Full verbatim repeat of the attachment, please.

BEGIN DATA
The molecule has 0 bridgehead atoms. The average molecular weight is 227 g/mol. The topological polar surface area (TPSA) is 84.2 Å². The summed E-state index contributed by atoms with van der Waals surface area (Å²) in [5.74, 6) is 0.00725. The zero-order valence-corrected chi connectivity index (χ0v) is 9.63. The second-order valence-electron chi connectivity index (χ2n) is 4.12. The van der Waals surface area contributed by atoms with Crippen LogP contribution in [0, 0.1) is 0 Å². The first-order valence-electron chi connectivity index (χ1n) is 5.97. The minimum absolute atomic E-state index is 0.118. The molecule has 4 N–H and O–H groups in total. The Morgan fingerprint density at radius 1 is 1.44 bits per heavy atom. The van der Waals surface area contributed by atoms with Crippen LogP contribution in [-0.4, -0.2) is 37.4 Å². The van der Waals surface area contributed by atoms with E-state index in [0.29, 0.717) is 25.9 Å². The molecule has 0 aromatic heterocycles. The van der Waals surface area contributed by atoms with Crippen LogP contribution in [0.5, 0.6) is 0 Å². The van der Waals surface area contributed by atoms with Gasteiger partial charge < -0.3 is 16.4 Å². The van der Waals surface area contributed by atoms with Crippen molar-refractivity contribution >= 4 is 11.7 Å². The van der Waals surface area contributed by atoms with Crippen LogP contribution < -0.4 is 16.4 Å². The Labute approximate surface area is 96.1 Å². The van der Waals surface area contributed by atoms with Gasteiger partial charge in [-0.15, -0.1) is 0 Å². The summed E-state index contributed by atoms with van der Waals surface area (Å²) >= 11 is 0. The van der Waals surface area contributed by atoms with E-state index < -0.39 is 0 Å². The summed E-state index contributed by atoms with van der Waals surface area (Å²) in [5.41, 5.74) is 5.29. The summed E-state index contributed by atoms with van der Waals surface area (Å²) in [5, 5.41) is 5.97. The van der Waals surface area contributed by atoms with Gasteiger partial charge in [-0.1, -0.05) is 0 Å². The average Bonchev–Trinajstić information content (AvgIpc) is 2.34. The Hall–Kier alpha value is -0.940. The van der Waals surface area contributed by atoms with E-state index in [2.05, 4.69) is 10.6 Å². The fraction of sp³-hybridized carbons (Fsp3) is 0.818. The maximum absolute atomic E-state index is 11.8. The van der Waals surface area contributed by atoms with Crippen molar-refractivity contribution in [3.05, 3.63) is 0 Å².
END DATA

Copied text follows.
The molecule has 0 bridgehead atoms. The average molecular weight is 227 g/mol. The topological polar surface area (TPSA) is 84.2 Å². The summed E-state index contributed by atoms with van der Waals surface area (Å²) in [5.74, 6) is 0.00725. The zero-order valence-corrected chi connectivity index (χ0v) is 9.63. The second-order valence-electron chi connectivity index (χ2n) is 4.12. The van der Waals surface area contributed by atoms with Crippen LogP contribution in [0, 0.1) is 0 Å². The first-order valence-electron chi connectivity index (χ1n) is 5.97. The minimum absolute atomic E-state index is 0.118. The molecule has 4 N–H and O–H groups in total. The Morgan fingerprint density at radius 1 is 1.44 bits per heavy atom. The van der Waals surface area contributed by atoms with Crippen LogP contribution in [-0.4, -0.2) is 37.4 Å². The van der Waals surface area contributed by atoms with E-state index in [0.29, 0.717) is 25.9 Å². The molecule has 0 aromatic heterocycles. The van der Waals surface area contributed by atoms with Crippen LogP contribution in [0.5, 0.6) is 0 Å². The van der Waals surface area contributed by atoms with Gasteiger partial charge < -0.3 is 16.4 Å². The van der Waals surface area contributed by atoms with Crippen molar-refractivity contribution >= 4 is 11.7 Å². The van der Waals surface area contributed by atoms with Crippen LogP contribution < -0.4 is 16.4 Å². The Labute approximate surface area is 96.1 Å². The van der Waals surface area contributed by atoms with Gasteiger partial charge in [-0.15, -0.1) is 0 Å². The summed E-state index contributed by atoms with van der Waals surface area (Å²) >= 11 is 0. The van der Waals surface area contributed by atoms with E-state index < -0.39 is 0 Å². The summed E-state index contributed by atoms with van der Waals surface area (Å²) in [5.41, 5.74) is 5.29. The summed E-state index contributed by atoms with van der Waals surface area (Å²) in [5, 5.41) is 5.97. The van der Waals surface area contributed by atoms with Gasteiger partial charge in [-0.1, -0.05) is 0 Å². The average Bonchev–Trinajstić information content (AvgIpc) is 2.34. The Hall–Kier alpha value is -0.940. The van der Waals surface area contributed by atoms with E-state index in [2.05, 4.69) is 10.6 Å². The fraction of sp³-hybridized carbons (Fsp3) is 0.818. The maximum absolute atomic E-state index is 11.8. The van der Waals surface area contributed by atoms with Crippen molar-refractivity contribution in [3.05, 3.63) is 0 Å².